London, Jan 10 : A new research has led astronomers to speculate that the extremely hot temperature of a planet 170 light years from Earth, might be a result of another planet colliding with it from the same system.
According to a report in New Scientist, the planet, known as 2M1207B, is orbiting a brown dwarf and has bizarre properties that astronomers have been struggling to explain from quite some time.
For one, the light spectrum of the planet suggests it is a scorching 1300 degree Celsius.
Though this blazing temperature might be because of the relatively young age of the planet, the estimates do not fit in with other observations. That's because if the planet is really so large and hot, its infrared glow should be about 10 times brighter than is actually observed, which is not the case here.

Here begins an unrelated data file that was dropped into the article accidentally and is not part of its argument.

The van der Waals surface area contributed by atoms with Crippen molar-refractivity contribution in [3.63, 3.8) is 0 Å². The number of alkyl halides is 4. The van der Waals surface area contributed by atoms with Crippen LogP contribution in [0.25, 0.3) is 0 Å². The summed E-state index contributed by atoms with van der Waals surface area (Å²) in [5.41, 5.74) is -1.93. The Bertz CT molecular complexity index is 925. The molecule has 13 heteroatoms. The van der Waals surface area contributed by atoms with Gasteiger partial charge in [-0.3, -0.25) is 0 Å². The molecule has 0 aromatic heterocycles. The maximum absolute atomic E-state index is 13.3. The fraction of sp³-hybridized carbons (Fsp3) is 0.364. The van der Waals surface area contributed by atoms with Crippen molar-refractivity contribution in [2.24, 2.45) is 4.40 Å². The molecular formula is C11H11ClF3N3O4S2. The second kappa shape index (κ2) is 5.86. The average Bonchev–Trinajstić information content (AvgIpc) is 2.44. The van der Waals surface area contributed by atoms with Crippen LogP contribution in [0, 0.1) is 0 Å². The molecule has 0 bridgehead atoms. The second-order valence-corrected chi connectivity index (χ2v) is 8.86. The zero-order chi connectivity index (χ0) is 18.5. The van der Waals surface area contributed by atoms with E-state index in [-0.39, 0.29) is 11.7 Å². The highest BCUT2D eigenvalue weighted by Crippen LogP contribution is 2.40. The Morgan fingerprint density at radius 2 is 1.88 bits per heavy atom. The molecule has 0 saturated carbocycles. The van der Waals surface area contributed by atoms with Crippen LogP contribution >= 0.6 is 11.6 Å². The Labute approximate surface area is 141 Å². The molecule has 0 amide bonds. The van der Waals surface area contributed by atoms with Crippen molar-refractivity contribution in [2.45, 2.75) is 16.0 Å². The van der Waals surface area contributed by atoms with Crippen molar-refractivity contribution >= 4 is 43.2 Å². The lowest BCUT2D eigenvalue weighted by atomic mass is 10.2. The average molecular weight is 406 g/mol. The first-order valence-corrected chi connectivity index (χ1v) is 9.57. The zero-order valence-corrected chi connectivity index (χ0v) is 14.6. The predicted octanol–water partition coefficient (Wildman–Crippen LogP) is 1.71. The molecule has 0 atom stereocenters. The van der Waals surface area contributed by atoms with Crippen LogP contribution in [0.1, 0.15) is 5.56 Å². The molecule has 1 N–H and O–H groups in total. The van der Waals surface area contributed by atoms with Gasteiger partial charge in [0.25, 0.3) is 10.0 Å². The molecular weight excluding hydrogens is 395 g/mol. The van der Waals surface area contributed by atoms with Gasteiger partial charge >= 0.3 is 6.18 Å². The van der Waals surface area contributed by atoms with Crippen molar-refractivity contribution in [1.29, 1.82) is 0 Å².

Now, two astronomers - Eric Mamajek of the CfA (Center for Astrophysics) and Michael Meyer of the University of Arizona in Tucson, US, have come up with an explanation for the extreme temperature of the planet.
According to them, the planet is actually much smaller than previously believed, and is only blazing hot today because it was recently hit by another planet in the system.
Because 2M1207B is a little less massive than Saturn and weighs 72 times that of Earth, if a planet weighing 8 Earths thumped it, the energy released would be tremendous. This would be enough to explain its heat if the collision happened within the last 100,000 years, the astronomers added.
In support of the idea, the astronomers point out that giant collisions appear to have taken place in our own solar system.
The Moon, for example, is thought to have come together from debris produced when the Earth was hit by an object about one-tenth its mass about 4 billion years ago. Giant collisions have also been invoked to explain why Uranus's rotation axis is tilted over so much, and why Venus spins backwards compared to the other planets.
Future measurements of the planet's light spectrum could test the theory by revealing the strength of gravity on the planet's surface, and thus how massive 2M1207B really is.